Much of the four hectares of land in the surrounding estate consists of a densely treed park lined with myriad roads and footpaths. The woods are neatly arranged in the lower parts of the estate, but are left wild and disorganized in the upper parts, reflecting Carvalho Monteiro's belief in primitivism. Decorative, symbolic, and lively structures can be found throughout the park.References:
The Cloth Hall in Kraków dates to the Renaissance and is one of the city's most recognizable icons. It is the central feature of the main market square in the Kraków Old Town (listed as a UNESCO World Heritage Site since 1978).
The hall was once a major centre of international trade. Traveling merchants met there to discuss business and to barter. During its golden age in the 15th century, the hall was the source of a variety of exotic imports from the east – spices, silk, leather and wax – while Kraków itself exported textiles, lead, and salt from the Wieliczka Salt Mine.
Kraków was Poland's capital city and was among the largest cities in Europe already from before the time of the Renaissance. However, its decline started with the move of the capital to Warsaw in the very end of the 16th century. The city's decline was hastened by wars and politics leading to the Partitions of Poland at the end of the 18th century. By the time of the architectural restoration proposed for the cloth hall in 1870 under Austrian rule, much of the historic city center was decrepit. A change in political and economic fortunes for the Kingdom of Galicia and Lodomeria ushered in a revival due to newly established Legislative Assembly or Sejm of the Land. The successful renovation of the Cloth Hall, based on design by Tomasz Pryliński and supervised by Mayor Mikołaj Zyblikiewicz, Sejm Marshal, was one of the most notable achievements of this period.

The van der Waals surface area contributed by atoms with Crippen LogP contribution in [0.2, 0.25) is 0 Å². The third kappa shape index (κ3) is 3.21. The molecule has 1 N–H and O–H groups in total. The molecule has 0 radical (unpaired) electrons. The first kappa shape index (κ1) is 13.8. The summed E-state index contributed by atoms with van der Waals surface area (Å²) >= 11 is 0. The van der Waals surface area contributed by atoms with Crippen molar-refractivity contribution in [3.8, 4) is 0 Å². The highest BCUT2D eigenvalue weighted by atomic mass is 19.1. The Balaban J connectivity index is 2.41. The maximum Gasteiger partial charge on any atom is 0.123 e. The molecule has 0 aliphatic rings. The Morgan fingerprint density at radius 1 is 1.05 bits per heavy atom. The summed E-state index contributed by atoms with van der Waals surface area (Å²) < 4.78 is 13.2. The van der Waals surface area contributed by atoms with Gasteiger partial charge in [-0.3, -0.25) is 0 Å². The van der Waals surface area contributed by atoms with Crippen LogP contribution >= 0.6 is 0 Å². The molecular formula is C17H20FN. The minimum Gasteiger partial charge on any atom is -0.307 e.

The hall has hosted many distinguished guests over the centuries and is still used to entertain monarchs and dignitaries, such as Charles, Prince of Wales and Emperor Akihito of Japan, who was welcomed here in 2002. In the past, balls were held here, most notably after Prince Józef Poniatowski had briefly liberated the city from the Austrians in 1809. Aside from its history and cultural value, the hall still is still used as a center of commerce.
On the upper floor of the hall is the Sukiennice Museum division of the National Museum, Kraków. It holds the largest permanent exhibit of the 19th-century Polish painting and sculpture, in four grand exhibition halls arranged by historical period and the theme extending into an entire artistic epoch. The museum was upgraded in 2010 with new technical equipment, storerooms, service spaces as well as improved thematic layout for the display.
The Gallery of 19th-Century Polish Art was a major cultural venue from the moment it opened on October 7, 1879. It features late Baroque, Rococo, and Classicist 18th-century portraits and battle scenes by Polish and foreign pre-Romantics.